Stack ’em High, Watch ’em Fly ~ 10 Tips for Farmers Market Sales, Part 2

farmers

Here is Part 2 of my farmers market blog, including the second round of tips for achieving a well-managed, high-sale market stall. See Part 1 for the first five tips!

Two weeks ago I visited three farmers markets in the Bay Area to answer the questions:

  • How can farmers adjust to the slower winter months?
  • How can farmers make their stalls look inviting, abundant and eye-catching this time of year, when stocks are seemingly low?
  • What are the tricks of the trade to maintain sales?

Having come from Vermont, I started my casual research with the assumption that winter means fewer sales and greatly diminished product variety. I was surprised to learn that that’s not exactly the case. In California, there is almost the same amount of variety all year long.

What actually changes the most this time of year is the color palette, which can give a customer like me the sense that there is less to choose from. In the winter months, out go the baskets of red and pink tomatoes, and in come the dark leafy greens – and many different varieties of them!

So, with some of my initial assumption of less to choose from disproven pretty quickly, I then asked the vendors what tricks they use, and would suggest to other farmers, to best manage their stalls, and lure people in. The tricks and tips were endless!

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Stack ’em High, Watch ’em Fly ~ 10 Tips for Farmers Market Sales, Part 1

cooking, Eva Antczak, farmers market, Marin, market-to-table, organic, Shanti ChristensenIMG_2914

This week I visited three farmers markets in the Bay Area to answer the questions:

  • How can farmers adjust to the slower winter months?
  • How can you make your stalls look inviting, abundant and eye-catching this time of year, when stocks are seemingly low?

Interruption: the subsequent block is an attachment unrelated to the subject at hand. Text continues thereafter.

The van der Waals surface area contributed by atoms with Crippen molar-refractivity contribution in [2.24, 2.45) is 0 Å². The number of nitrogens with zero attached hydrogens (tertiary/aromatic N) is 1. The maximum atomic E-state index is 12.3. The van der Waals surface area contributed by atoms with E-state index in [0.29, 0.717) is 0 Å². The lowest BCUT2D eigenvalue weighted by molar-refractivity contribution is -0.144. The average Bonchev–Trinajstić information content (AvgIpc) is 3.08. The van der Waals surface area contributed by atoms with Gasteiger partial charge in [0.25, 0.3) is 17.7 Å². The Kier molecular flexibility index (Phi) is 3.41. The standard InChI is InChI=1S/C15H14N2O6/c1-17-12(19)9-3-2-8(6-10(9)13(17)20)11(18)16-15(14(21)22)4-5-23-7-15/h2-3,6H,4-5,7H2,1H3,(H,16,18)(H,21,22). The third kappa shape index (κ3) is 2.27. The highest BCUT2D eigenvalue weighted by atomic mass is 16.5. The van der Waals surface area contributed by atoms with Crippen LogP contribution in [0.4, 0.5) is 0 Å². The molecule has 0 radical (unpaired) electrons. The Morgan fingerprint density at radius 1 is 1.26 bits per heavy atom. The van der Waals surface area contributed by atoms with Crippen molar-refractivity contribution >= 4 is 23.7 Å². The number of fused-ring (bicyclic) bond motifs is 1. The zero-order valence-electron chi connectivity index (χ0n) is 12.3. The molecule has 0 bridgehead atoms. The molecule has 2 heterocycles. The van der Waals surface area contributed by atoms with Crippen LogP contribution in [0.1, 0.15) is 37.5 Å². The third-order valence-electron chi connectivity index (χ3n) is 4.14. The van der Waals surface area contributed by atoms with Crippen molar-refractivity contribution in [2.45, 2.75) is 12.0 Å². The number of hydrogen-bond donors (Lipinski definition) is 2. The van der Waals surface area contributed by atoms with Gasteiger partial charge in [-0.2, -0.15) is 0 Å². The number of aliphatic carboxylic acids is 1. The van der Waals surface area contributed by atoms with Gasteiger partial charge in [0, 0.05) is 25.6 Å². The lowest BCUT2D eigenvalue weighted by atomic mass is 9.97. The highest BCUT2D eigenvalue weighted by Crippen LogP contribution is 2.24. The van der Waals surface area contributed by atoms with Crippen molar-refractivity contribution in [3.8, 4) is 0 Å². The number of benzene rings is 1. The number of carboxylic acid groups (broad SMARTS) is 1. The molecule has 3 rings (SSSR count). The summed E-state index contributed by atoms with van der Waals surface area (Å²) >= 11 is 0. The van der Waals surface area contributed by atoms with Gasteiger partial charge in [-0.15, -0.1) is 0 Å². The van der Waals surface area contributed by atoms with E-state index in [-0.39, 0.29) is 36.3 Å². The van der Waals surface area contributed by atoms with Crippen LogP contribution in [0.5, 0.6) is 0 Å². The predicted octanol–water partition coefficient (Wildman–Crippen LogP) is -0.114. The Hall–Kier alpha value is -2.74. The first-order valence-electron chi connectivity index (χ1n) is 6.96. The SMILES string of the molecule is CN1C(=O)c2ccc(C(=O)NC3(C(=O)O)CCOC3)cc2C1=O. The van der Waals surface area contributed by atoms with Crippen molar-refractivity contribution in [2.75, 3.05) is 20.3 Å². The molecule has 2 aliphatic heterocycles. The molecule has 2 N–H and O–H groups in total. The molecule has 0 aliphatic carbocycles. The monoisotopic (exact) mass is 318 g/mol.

• What are the tricks of the trade to maintain sales?

Having come from Vermont, I started my casual research with the assumption that winter means fewer sales and greatly diminished product variety. I was surprised to learn that that’s not exactly the case. In California, there is almost the same amount of variety all year long.

What changes the most at the change of season, however, is the color palette. It also can give a customer like me the sense that there is less to choose from. In the winter, out go the baskets of red and pink tomatoes, and in come the dark leafy greens – and many different varieties of them!

So, with some of my initial assumption of less to chose from disproven pretty quickly, I then asked the vendors what tricks they use, and would suggest to other farmers, to best manage their stalls, and lure people in. The tricks and tips were endless!

Here are the first five tips for achieving a well-managed, high-sale market stall. (A link to part 2 is at the bottom!)

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Cottage Food Law 101 ~ Cooking Up Business From Your Farm or Home Kitchen

mason-canning-jars

Are you a farmer wanting to produce value-added items? Are you a food entrepreneur looking to expand your business? If you are, listen up! This past year, farmers and food entrepreneurs across CA rejoiced in the new Homemade Food Act (also known as the Cottage Food Act).

The first of its kind in the state, this law has opened the doors for many home cooks and farm businesses looking to expand into value-added products, to use their talents and often abundant harvest, to earn extra money and access new markets.

The law allows producers to sell their goods at farmers markets, in online stores, to wholesalers, in community supported agriculture (CSA) shares, and elsewhere. Without many of the restrictions that govern larger producers, this law aims to stimulate small-scale enterprise development and local economies, without requiring commercial kitchen space or lengthy zoning and regulatory measures!

However, it’s not just a free for all! There are still guidelines and limitations to what and how something is produced. Here at FarmsReach, we created a quick and easy info sheet on the basics of starting a Cottage Food Operation. The following are some highlights. For full details, visit our Cottage Food Law 101 Info Sheet in the Marketing & Sales Toolkit.

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